Thanks, Tamino. Timely post on the heels of the Texas drought and the record flooding along the Mississippi.
It may be somewhat paradoxical, but a trend towards wetter and drier is what some recent studies show. I recently profiled Dai et al 2010, which discussed that very thing, here:
Ironically much of Louisiana itself is in severe dought:
When the Morganza spillway was opened the ground was so dry it absorbed a considerable amount of the initial surge ans so the level in that area did not rise as quickly as expected. A small, incidentally fortuitous occurrence given the amount of water that is expected to arrive there.
As we watch this tragedy slowly, inexorably unfold before us on a day-to-day basis we can only feel a sorrowful compassion for those designated as expendable. At the same time we need to be mindful. The analysis done here and that we do ourselves with the data we have indicates that without the required mitigating actions we are all in one sense or another deemed expendable.
I was thinking about that myself when talking with someone in Memphis about the flooding she’s got. I really want to grab some policymakers by the lapels and shake sense into them. Both the Texas droughts and the midwestern flooding are a sign of things to come, according to our own experts. This might be a freak year for now, but perhaps it won’t be so freaky before the century’s out. We desperately need policy to get a grip on the impacts of climate change, even if just domestically.
Over at WUWT, several people have latched on to the paper by Wentz et al. ( http://www.sciencemag.org/content/317/5835/233.abstract ) that precipitation seems to be increasing faster than climate models predict and used it to try to propose a picture whereby the water cycle speeds up and the evaporation/condensation transports the extra heat as latent heat up into the atmosphere where it gets above the greenhouse gases and then safely escapes to space.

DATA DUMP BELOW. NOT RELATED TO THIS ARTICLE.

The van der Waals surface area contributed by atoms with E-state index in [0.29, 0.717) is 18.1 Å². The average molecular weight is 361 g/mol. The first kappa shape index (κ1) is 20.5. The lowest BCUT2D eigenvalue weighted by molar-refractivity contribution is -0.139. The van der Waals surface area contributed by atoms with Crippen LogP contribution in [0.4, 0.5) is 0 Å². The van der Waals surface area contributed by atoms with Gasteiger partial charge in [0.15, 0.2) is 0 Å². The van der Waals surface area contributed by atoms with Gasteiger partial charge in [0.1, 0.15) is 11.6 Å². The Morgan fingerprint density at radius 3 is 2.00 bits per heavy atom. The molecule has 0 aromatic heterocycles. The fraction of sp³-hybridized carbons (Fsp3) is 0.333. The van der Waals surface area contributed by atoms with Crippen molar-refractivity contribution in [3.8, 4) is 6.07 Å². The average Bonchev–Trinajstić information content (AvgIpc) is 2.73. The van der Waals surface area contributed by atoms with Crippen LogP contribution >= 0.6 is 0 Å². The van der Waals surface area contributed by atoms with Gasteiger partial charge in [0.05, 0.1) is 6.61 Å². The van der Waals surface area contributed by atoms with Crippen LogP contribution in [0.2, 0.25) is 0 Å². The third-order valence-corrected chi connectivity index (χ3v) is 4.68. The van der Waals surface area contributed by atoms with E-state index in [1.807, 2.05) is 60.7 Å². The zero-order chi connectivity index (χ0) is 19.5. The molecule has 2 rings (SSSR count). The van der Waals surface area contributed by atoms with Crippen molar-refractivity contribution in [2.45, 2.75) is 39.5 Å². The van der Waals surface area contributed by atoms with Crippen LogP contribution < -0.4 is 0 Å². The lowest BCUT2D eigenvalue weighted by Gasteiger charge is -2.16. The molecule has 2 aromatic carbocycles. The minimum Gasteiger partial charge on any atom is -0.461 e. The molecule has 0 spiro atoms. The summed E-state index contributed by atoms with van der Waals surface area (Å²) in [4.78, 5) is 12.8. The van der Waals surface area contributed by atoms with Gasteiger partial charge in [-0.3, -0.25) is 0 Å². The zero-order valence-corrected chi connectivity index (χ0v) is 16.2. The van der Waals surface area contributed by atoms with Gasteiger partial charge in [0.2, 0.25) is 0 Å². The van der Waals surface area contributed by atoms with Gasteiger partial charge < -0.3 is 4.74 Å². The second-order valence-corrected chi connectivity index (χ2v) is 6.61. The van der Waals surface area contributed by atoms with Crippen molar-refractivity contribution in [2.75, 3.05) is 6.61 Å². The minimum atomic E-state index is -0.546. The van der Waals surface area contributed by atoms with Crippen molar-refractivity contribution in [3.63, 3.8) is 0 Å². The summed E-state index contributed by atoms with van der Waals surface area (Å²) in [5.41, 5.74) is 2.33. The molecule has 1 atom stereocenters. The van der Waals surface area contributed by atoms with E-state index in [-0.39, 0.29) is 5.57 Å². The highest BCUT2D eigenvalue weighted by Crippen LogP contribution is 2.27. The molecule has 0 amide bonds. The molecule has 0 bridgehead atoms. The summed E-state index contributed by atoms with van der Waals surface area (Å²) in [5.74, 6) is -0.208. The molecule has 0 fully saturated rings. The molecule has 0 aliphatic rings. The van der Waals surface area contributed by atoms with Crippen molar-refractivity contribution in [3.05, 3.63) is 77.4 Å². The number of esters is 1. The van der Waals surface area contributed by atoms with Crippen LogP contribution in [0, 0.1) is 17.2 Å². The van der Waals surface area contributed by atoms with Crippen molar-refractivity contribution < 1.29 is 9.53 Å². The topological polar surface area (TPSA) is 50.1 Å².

I see a few problems with this picture, but would welcome comments on these or further thoughts that people have here:
(1) If it were correct, it would seem to make a definite prediction that the upper tropospheric temperatures should be increasing faster relative to the surface than the models predict…which directly opposes their mantra that the “hot spot” in the tropics that the models predict isn’t there, which seems to imply the opposite. Or, to put it another way, to the extent that the increase in the water cycle does slow the warming at the surface due to increased latent heat transport from the surface to upper troposphere, it is already included in the models as the lapse rate feedback…And, the evidence from the satellite and radiosonde data regarding the “hot spot” suggest, if anything, that this feedback is being a bit overestimated by the models.
(2) Another point is that changes in heat transport between the surface and atmosphere tend not to lead to much change in surface temperature because the heat transport processes already in place basically respond (mainly because the temperature profile tends to stay pretty close to the adiabatic lapse rates). That is why top-of-the-atmosphere radiative balance plays so much more important a role than surface radiative balance in determining the surface temperature change. There is a nice calculation illustrating this sort of thing in L.D. Danny Harvey’s book “Global Warming: The Hard Science” and the issue is also alluded to more indirectly in the Wentz paper itself, at least in relation to clouds when they say, “For example, variations in modeling cloud radiative forcing at the surface can have a relatively large effect on the precipitation response (4), whereas the temperature response is more driven by how clouds affect the radiation at the top of the troposphere.”
Assuming that higher-than-expected evaporation/precipitation would lead to higher-than-expected heating of the upper troposphere by latent heat transport, boosting the lapse rate feedback, wouldn’t that have to go along with a higher-than-expected moistening of the upper troposphere, boosting the water vapor feedback? And since the amplifying water vapor feedback dominates over the dampening lapse rate feedback, shouldn’t one expect the net effect to be further warming? (My reasoning here is probably way too simple, but from your description it sounds like the WUWT folks are being simpler still.)